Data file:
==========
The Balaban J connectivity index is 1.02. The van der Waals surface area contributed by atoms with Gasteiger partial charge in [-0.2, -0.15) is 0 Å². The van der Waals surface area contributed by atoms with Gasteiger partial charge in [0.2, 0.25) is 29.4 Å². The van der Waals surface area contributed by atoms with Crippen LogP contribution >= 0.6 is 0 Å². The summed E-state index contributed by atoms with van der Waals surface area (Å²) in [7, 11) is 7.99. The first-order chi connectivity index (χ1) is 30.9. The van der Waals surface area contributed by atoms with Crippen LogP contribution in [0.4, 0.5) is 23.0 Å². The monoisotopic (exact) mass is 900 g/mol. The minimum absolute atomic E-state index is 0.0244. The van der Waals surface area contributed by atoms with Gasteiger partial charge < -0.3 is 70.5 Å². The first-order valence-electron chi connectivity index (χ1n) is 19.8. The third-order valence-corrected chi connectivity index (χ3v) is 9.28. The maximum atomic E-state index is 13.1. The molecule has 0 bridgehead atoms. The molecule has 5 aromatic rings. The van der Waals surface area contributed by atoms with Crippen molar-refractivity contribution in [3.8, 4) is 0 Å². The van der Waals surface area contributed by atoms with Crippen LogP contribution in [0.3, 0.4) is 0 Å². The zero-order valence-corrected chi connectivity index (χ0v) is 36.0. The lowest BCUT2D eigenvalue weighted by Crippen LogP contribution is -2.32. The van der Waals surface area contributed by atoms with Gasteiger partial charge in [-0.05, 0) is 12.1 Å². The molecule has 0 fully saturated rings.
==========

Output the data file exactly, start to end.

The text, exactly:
The Balaban J connectivity index is 1.02. The van der Waals surface area contributed by atoms with Gasteiger partial charge in [-0.2, -0.15) is 0 Å². The van der Waals surface area contributed by atoms with Gasteiger partial charge in [0.2, 0.25) is 29.4 Å². The van der Waals surface area contributed by atoms with Crippen LogP contribution >= 0.6 is 0 Å². The summed E-state index contributed by atoms with van der Waals surface area (Å²) in [7, 11) is 7.99. The first-order chi connectivity index (χ1) is 30.9. The van der Waals surface area contributed by atoms with Crippen LogP contribution in [0.4, 0.5) is 23.0 Å². The monoisotopic (exact) mass is 900 g/mol. The minimum absolute atomic E-state index is 0.0244. The van der Waals surface area contributed by atoms with Gasteiger partial charge < -0.3 is 70.5 Å². The first-order valence-electron chi connectivity index (χ1n) is 19.8. The third-order valence-corrected chi connectivity index (χ3v) is 9.28. The maximum atomic E-state index is 13.1. The molecule has 0 bridgehead atoms. The molecule has 5 aromatic rings. The van der Waals surface area contributed by atoms with Crippen molar-refractivity contribution in [3.8, 4) is 0 Å². The van der Waals surface area contributed by atoms with Crippen LogP contribution in [0.3, 0.4) is 0 Å². The zero-order valence-corrected chi connectivity index (χ0v) is 36.0. The lowest BCUT2D eigenvalue weighted by Crippen LogP contribution is -2.32. The van der Waals surface area contributed by atoms with Gasteiger partial charge in [-0.05, 0) is 12.1 Å². The molecule has 0 fully saturated rings.